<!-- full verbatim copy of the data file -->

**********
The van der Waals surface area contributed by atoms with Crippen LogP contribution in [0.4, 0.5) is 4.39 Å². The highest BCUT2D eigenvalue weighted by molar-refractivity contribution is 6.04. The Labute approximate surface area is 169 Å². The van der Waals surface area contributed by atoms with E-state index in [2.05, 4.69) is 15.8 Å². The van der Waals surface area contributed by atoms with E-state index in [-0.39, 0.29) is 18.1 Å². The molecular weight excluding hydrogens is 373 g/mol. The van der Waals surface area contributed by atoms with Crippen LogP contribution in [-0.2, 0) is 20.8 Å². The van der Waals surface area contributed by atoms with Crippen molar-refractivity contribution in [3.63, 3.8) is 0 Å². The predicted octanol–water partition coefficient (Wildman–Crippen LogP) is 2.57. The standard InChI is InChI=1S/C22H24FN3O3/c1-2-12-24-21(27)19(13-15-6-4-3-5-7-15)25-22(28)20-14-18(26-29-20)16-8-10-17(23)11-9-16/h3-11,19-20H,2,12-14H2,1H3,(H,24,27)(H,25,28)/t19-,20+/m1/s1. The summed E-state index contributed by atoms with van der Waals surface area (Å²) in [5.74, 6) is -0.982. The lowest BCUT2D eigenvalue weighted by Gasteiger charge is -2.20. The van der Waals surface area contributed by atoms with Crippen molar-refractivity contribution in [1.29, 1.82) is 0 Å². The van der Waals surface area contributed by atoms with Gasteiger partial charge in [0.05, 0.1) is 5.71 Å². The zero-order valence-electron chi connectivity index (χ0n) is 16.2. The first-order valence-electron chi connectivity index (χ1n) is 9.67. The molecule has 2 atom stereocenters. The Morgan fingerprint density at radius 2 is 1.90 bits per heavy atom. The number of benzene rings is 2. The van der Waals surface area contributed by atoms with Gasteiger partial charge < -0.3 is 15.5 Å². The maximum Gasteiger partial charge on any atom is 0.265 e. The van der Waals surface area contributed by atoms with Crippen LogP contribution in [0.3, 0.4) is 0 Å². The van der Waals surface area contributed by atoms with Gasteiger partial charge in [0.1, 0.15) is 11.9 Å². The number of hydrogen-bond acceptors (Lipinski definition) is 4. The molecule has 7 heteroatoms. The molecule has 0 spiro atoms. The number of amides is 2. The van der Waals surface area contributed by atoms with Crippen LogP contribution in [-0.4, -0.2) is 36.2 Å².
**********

The van der Waals surface area contributed by atoms with Crippen LogP contribution in [0.4, 0.5) is 4.39 Å². The highest BCUT2D eigenvalue weighted by molar-refractivity contribution is 6.04. The Labute approximate surface area is 169 Å². The van der Waals surface area contributed by atoms with E-state index in [2.05, 4.69) is 15.8 Å². The van der Waals surface area contributed by atoms with E-state index in [-0.39, 0.29) is 18.1 Å². The molecular weight excluding hydrogens is 373 g/mol. The van der Waals surface area contributed by atoms with Crippen LogP contribution in [-0.2, 0) is 20.8 Å². The van der Waals surface area contributed by atoms with Crippen molar-refractivity contribution in [3.63, 3.8) is 0 Å². The predicted octanol–water partition coefficient (Wildman–Crippen LogP) is 2.57. The standard InChI is InChI=1S/C22H24FN3O3/c1-2-12-24-21(27)19(13-15-6-4-3-5-7-15)25-22(28)20-14-18(26-29-20)16-8-10-17(23)11-9-16/h3-11,19-20H,2,12-14H2,1H3,(H,24,27)(H,25,28)/t19-,20+/m1/s1. The summed E-state index contributed by atoms with van der Waals surface area (Å²) in [5.74, 6) is -0.982. The lowest BCUT2D eigenvalue weighted by Gasteiger charge is -2.20. The van der Waals surface area contributed by atoms with Crippen molar-refractivity contribution in [1.29, 1.82) is 0 Å². The van der Waals surface area contributed by atoms with Gasteiger partial charge in [0.05, 0.1) is 5.71 Å². The zero-order valence-electron chi connectivity index (χ0n) is 16.2. The first-order valence-electron chi connectivity index (χ1n) is 9.67. The molecule has 2 atom stereocenters. The Morgan fingerprint density at radius 2 is 1.90 bits per heavy atom. The number of benzene rings is 2. The van der Waals surface area contributed by atoms with Gasteiger partial charge < -0.3 is 15.5 Å². The maximum Gasteiger partial charge on any atom is 0.265 e. The van der Waals surface area contributed by atoms with Crippen LogP contribution in [0.3, 0.4) is 0 Å². The van der Waals surface area contributed by atoms with Gasteiger partial charge in [0.1, 0.15) is 11.9 Å². The number of hydrogen-bond acceptors (Lipinski definition) is 4. The molecule has 7 heteroatoms. The molecule has 0 spiro atoms. The number of amides is 2. The van der Waals surface area contributed by atoms with Crippen LogP contribution in [-0.4, -0.2) is 36.2 Å².